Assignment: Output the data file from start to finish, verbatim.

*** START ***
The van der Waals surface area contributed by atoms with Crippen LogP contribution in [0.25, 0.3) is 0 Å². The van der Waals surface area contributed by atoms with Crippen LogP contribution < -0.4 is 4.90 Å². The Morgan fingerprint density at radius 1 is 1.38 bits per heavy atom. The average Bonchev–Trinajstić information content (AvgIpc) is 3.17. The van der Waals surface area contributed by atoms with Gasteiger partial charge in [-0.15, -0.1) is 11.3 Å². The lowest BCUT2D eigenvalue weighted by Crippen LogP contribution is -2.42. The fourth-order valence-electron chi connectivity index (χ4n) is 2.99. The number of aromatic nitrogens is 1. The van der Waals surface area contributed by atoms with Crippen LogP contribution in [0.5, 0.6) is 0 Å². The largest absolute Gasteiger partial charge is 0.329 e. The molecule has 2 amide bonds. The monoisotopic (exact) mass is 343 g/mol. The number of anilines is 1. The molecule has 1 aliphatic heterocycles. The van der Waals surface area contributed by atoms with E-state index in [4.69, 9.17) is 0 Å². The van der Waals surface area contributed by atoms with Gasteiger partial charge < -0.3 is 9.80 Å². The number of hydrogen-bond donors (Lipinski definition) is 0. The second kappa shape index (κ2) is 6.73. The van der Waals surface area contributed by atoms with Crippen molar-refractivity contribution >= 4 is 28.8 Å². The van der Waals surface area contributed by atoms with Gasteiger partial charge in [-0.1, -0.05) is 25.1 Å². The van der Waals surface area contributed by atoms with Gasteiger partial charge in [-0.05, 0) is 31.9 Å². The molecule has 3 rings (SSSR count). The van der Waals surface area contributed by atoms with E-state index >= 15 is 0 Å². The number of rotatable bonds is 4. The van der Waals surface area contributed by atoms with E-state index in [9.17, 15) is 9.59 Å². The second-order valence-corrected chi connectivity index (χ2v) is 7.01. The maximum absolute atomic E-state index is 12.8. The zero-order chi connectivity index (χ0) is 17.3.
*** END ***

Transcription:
The van der Waals surface area contributed by atoms with Crippen LogP contribution in [0.25, 0.3) is 0 Å². The van der Waals surface area contributed by atoms with Crippen LogP contribution < -0.4 is 4.90 Å². The Morgan fingerprint density at radius 1 is 1.38 bits per heavy atom. The average Bonchev–Trinajstić information content (AvgIpc) is 3.17. The van der Waals surface area contributed by atoms with Gasteiger partial charge in [-0.15, -0.1) is 11.3 Å². The lowest BCUT2D eigenvalue weighted by Crippen LogP contribution is -2.42. The fourth-order valence-electron chi connectivity index (χ4n) is 2.99. The number of aromatic nitrogens is 1. The van der Waals surface area contributed by atoms with Crippen LogP contribution in [0.5, 0.6) is 0 Å². The largest absolute Gasteiger partial charge is 0.329 e. The molecule has 2 amide bonds. The monoisotopic (exact) mass is 343 g/mol. The number of anilines is 1. The molecule has 1 aliphatic heterocycles. The van der Waals surface area contributed by atoms with E-state index in [4.69, 9.17) is 0 Å². The van der Waals surface area contributed by atoms with Gasteiger partial charge < -0.3 is 9.80 Å². The number of hydrogen-bond donors (Lipinski definition) is 0. The second kappa shape index (κ2) is 6.73. The van der Waals surface area contributed by atoms with Crippen molar-refractivity contribution >= 4 is 28.8 Å². The van der Waals surface area contributed by atoms with Gasteiger partial charge in [-0.1, -0.05) is 25.1 Å². The van der Waals surface area contributed by atoms with Gasteiger partial charge in [-0.05, 0) is 31.9 Å². The molecule has 3 rings (SSSR count). The van der Waals surface area contributed by atoms with E-state index >= 15 is 0 Å². The number of rotatable bonds is 4. The van der Waals surface area contributed by atoms with E-state index in [9.17, 15) is 9.59 Å². The second-order valence-corrected chi connectivity index (χ2v) is 7.01. The maximum absolute atomic E-state index is 12.8. The zero-order chi connectivity index (χ0) is 17.3.